-- Former Detroit Lions running back Mel Farr has died at age 70, the franchise announced late Monday.
Farr was the No. 7 overall pick in the 1967 draft by the Lions out of UCLA and went on to play seven seasons in Detroit. He made two Pro Bowls and was named the NFL offensive rookie of the year in 1967.
He rushed 739 times in his career for 3,072 yards and 26 touchdowns. He also caught 146 passes for 1,374 yards and 10 touchdowns.
Farr is the second Lions great to die in the past month. Hall of Fame tight end Charlie Sanders died of cancer in July. MLive.com reported Monday evening that Farr was at Sanders' funeral last month.
The Lions said Farr died Monday afternoon.
"The entire Lions family is saddened by the passing of Mel Farr," team president Tom Lewand said in a statement Tuesday. "As both a player and a businessman, Mel was blessed with many talents and a personality to match. His energetic presence in Detroit, both on the field during his playing career and off the field for decades after, was unique and unmistakable.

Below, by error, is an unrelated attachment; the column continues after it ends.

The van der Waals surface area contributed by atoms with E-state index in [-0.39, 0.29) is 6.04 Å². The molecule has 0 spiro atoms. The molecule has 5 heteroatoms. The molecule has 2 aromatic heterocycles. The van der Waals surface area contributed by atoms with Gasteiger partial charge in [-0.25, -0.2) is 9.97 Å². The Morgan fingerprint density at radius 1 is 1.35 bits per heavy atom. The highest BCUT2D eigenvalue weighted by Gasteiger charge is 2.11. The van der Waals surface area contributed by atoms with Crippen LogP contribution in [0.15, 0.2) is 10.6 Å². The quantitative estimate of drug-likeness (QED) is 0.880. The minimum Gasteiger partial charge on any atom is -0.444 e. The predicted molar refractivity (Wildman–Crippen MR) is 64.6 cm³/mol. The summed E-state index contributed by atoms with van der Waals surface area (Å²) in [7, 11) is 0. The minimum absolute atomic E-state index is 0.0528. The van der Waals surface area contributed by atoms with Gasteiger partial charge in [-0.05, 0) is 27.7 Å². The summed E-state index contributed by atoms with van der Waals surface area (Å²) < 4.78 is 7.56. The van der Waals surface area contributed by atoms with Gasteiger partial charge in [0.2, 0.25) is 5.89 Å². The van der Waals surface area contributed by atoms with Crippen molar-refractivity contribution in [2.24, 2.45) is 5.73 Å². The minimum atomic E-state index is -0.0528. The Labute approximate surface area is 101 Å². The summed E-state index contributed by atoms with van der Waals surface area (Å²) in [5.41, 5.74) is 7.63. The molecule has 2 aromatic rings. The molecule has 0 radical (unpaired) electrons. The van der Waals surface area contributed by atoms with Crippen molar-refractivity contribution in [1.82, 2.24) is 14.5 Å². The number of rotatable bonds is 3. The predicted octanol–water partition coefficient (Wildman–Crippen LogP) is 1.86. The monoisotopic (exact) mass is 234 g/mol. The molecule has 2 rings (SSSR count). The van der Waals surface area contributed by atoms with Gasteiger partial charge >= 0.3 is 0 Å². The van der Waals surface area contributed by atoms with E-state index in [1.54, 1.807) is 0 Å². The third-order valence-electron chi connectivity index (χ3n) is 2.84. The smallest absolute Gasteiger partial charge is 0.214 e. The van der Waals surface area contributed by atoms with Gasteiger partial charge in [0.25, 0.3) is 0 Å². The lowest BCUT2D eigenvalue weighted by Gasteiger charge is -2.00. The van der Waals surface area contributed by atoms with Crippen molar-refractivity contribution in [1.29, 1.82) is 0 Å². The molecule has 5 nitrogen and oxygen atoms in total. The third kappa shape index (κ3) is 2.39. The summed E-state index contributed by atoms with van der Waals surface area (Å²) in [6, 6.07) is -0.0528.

"Mel truly lived a life of distinction and will be missed. Our deepest sympathies go out to Jasmine, his children and all his family and friends."
After Farr's playing career ended, he owned the Mel Farr Automotive Group in the Detroit area and was known for his "Mel Farr, Superstar" commercials in which he often would don a red cape. Farr's auto dealerships, which focused on leasing cars to people with poor credit, garnered enough attention that the business was written about in The New York Times in 1999. According to a 1999 Associated Press report, Farr's automotive business became the largest African-American-owned business in the United States.
Farr said in a May interview on the "Drive with Jack" radio show that at one point, his company brought in more than $600 million in sales and at his highest point owned "15 or 16" car dealerships.
Along with former teammate Lem Barney, Farr also earned a gold record for their backup vocals on Marvin Gaye's 1971 hit, "What's Going On."
Farr was inducted into the UCLA Athletics Hall of Fame in 1988. He was a consensus All-American in 1966.